On Friday, my improv group practiced with Ben Rodgers as our coach. Ben is the newest member of Shitty Jobs, and we were excited to learn his secrets on fast play. I thought I’d go over some of the exercises we did, if anyone else is interested.
BE MORE SPECIFIC: One of the first exercises we practiced were brief 3 line scenes. One person initiated. The second person responded. Then the initiator responded, clarifying the game of the scene. Immediately afterwards, Ben asked us to do the scene over again and be more specific.
This time the scene would play out with more proper nouns. “Thanks for meeting me here at this Chilli’s in Little Rock.”
“No problem, Dad. I wouldn’t miss your birthday.”
Afterwards Ben asked us to do the same scene a third time, and be even more specific.
“Being specific doesn’t mean just saying your burger’s from Carl’s Jr. Try to give your character a philosophy and fill out the universe they live in.”
During the third interpretation of the scene, Ben would interject “Why?” - whenever a character said something unusual. He prompted us to justify our characters’ actions right up top and keep adding details.
“The more specific you are, the more you’ll have to play with in the scene.”
HAVE YOU HEARD ABOUT JEFF?: The next exercise we practiced started with two people. The first person would talk about a third character not yet in the scene, asking what their deal was. “Have you heard about Jeff? He’s been carrying around bunnies everywhere he goes.”
The second person would then justify that weird behavior. “Oh yeah. Jeff’s going through a bad divorce. Word has it, the only thing he got in the settlement were those rabbits. That’s all he has left of Judy.”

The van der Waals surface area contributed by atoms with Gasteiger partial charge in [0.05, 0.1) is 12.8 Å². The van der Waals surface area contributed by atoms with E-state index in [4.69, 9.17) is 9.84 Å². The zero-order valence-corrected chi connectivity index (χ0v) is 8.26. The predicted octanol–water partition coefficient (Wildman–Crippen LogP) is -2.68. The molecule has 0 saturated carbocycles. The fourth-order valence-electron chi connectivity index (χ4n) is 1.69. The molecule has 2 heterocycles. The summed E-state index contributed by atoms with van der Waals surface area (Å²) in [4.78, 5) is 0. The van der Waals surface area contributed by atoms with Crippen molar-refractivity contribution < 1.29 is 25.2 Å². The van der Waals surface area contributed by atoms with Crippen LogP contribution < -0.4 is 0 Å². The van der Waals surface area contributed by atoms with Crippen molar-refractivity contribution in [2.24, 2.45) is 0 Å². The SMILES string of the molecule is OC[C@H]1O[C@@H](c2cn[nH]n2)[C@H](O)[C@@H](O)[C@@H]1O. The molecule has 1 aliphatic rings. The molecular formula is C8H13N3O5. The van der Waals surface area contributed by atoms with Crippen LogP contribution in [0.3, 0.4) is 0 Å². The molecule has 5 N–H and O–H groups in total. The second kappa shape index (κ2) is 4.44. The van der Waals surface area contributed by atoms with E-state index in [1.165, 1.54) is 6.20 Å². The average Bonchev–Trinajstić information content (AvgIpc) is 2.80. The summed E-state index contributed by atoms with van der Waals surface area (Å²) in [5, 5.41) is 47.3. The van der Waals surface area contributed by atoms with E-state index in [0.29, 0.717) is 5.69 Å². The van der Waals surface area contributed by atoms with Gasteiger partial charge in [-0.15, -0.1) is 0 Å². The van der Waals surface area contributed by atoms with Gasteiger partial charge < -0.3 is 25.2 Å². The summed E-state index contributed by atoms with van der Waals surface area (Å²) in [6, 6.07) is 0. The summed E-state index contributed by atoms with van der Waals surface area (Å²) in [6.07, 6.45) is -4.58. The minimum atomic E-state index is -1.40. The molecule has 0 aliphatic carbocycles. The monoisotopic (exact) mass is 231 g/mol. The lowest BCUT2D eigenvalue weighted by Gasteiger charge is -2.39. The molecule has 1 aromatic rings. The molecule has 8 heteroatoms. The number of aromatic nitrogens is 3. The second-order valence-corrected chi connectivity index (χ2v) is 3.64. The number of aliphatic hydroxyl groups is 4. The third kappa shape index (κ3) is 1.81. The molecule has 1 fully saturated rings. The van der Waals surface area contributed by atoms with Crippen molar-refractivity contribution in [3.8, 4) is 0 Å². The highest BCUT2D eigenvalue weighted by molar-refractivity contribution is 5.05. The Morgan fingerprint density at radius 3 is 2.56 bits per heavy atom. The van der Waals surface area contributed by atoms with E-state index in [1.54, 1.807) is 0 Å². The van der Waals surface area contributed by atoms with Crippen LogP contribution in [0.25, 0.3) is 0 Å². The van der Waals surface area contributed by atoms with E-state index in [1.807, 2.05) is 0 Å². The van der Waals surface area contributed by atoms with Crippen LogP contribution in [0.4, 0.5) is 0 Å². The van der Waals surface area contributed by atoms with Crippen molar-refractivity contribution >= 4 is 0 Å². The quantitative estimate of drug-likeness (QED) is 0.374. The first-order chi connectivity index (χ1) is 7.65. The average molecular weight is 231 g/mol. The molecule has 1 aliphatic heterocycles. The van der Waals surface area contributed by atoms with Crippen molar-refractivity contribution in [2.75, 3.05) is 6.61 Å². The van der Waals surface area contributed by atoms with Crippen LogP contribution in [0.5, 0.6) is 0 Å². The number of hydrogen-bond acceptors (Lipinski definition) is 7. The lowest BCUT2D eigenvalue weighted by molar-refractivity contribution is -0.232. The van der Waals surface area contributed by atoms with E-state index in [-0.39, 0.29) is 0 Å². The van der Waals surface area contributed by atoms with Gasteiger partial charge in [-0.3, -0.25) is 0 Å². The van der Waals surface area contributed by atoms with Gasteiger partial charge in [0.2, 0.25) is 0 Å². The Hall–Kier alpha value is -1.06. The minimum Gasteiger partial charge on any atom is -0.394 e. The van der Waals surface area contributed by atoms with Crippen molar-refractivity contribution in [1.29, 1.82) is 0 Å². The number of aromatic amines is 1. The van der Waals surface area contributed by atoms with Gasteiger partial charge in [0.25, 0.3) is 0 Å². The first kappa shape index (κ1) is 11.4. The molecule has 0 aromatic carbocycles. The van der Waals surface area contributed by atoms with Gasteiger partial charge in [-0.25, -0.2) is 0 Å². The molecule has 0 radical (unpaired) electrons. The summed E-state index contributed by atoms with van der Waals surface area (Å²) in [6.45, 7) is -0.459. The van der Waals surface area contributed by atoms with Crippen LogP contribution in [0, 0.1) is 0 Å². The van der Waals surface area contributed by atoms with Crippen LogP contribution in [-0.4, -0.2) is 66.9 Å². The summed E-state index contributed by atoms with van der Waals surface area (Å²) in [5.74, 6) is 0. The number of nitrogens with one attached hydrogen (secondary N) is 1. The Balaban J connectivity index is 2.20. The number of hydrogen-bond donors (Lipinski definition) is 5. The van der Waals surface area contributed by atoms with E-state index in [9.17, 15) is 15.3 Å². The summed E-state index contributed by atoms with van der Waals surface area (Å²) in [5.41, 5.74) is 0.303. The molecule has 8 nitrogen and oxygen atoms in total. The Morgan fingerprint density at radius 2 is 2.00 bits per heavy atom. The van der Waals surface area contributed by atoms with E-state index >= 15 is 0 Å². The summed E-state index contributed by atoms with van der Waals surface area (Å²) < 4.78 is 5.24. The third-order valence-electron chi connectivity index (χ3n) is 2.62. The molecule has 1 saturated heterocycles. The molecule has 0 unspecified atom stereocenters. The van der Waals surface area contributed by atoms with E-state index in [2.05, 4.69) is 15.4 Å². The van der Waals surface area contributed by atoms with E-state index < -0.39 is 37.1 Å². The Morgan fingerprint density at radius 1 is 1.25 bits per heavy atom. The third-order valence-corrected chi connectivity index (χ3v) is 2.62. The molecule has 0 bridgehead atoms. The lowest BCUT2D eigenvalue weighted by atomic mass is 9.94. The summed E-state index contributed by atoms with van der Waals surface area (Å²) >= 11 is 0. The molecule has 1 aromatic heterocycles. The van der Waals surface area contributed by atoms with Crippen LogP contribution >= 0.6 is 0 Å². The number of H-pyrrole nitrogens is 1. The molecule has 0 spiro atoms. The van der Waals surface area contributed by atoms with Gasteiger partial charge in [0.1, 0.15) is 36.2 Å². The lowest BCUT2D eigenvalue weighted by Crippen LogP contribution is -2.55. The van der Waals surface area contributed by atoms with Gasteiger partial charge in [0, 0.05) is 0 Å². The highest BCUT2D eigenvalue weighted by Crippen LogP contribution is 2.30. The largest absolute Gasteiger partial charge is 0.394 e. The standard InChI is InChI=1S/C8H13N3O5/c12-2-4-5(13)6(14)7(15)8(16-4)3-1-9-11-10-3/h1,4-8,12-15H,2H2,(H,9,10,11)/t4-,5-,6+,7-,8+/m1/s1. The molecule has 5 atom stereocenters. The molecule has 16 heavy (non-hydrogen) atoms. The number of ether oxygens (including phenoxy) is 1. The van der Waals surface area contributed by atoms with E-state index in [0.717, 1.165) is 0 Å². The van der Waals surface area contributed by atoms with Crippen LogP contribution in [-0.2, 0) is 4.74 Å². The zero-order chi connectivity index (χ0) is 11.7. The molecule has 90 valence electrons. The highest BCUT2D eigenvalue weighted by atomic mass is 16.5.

A third person would now enter the scene as Jeff, and proceed to play the game of “newly divorced guy with bunnies.” Once we’d hit this game a few times, the first person would step out of the scene and the second character would endow them a weird trait.
“Karen is probably jerking off in the bathroom. She jerks off everywhere!”
Now it’s Jeff’s turn to justify the strange behavior. “You haven’t heard? Karen’s an exhibitionist. She only jerks off in public places where she can get caught.”
The first person, Karen, would now enter the scene and play her character game. Then, the last person would step out of the scene, leaving Karen and Jeff to repeat giving a gift and justifying it.
“How much easier was it to walk into a scene, knowing who your character was and how to play their game?” Ben Rodgers said. “Entering a scene with a point-of-view is important if you want to play fast scenes.”
AS A FORMER STUNTMAN: The last exercise we performed began with two people sitting and having a conversation. No characters. No game. Just us being ourselves and talking about everyday stuff.
“Now when I point at you, I want you to say ‘As a former stuntman…’ and continue the conversation,” Ben instructed.
In the middle of a discussion about cereal, Ben Rodgers would point at you and suddenly you’d say “As a former stuntman” and proceed: “breakfast is the most important meal of the day. Especially when you gotta be on set at 4 in the AM!”
No matter what you were talking about, when Ben pointed at you, you were a former stuntman. You had to immediately tie this perspective into the conversation.
He then asked the second person in the scene to start saying “That is no different than when NASA faked the moon landing.” Holy smokes!
This was a really fun exercise. The point was to train that improv muscle of having a strong point-of-view that colors the way your character sees the world. Also resting the game.
“It’s not enough to just be weird. You should be weird in a specific way.”
The main lessons I took away from our practice:
* Enter a scene with a strong point-of-view, and use a philosophy to support it.
* The sooner you know how to play your game, the sooner you can start tagging.
* Give each other gifts, and justify them.
* Be specific - with details and with the world you’re playing in.
To put these lessons to the test, we performed two La Rondes - one at the top of practice and one in the last ten minutes. There was a marked improvement in our second La Ronde after drilling these exercises.
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